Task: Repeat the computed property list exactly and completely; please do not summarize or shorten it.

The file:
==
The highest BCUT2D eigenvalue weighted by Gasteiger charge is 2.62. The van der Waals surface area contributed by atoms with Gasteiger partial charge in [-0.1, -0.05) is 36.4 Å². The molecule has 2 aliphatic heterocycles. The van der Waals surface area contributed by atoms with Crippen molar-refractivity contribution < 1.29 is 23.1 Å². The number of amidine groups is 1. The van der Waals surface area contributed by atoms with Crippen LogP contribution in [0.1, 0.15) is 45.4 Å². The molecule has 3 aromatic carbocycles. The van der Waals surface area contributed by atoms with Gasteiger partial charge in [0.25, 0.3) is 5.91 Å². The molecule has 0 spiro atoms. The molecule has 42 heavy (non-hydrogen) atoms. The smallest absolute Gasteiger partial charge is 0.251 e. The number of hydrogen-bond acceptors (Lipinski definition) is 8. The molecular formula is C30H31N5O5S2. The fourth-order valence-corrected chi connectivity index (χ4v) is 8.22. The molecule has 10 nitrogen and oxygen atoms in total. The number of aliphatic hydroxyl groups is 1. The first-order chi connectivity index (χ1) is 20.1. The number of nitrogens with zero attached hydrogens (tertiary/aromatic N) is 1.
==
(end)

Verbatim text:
The highest BCUT2D eigenvalue weighted by Gasteiger charge is 2.62. The van der Waals surface area contributed by atoms with Gasteiger partial charge in [-0.1, -0.05) is 36.4 Å². The molecule has 2 aliphatic heterocycles. The van der Waals surface area contributed by atoms with Crippen molar-refractivity contribution < 1.29 is 23.1 Å². The number of amidine groups is 1. The van der Waals surface area contributed by atoms with Crippen LogP contribution in [0.1, 0.15) is 45.4 Å². The molecule has 3 aromatic carbocycles. The van der Waals surface area contributed by atoms with Gasteiger partial charge in [0.25, 0.3) is 5.91 Å². The molecule has 0 spiro atoms. The molecule has 42 heavy (non-hydrogen) atoms. The smallest absolute Gasteiger partial charge is 0.251 e. The number of hydrogen-bond acceptors (Lipinski definition) is 8. The molecular formula is C30H31N5O5S2. The fourth-order valence-corrected chi connectivity index (χ4v) is 8.22. The molecule has 10 nitrogen and oxygen atoms in total. The number of aliphatic hydroxyl groups is 1. The first-order chi connectivity index (χ1) is 20.1. The number of nitrogens with zero attached hydrogens (tertiary/aromatic N) is 1.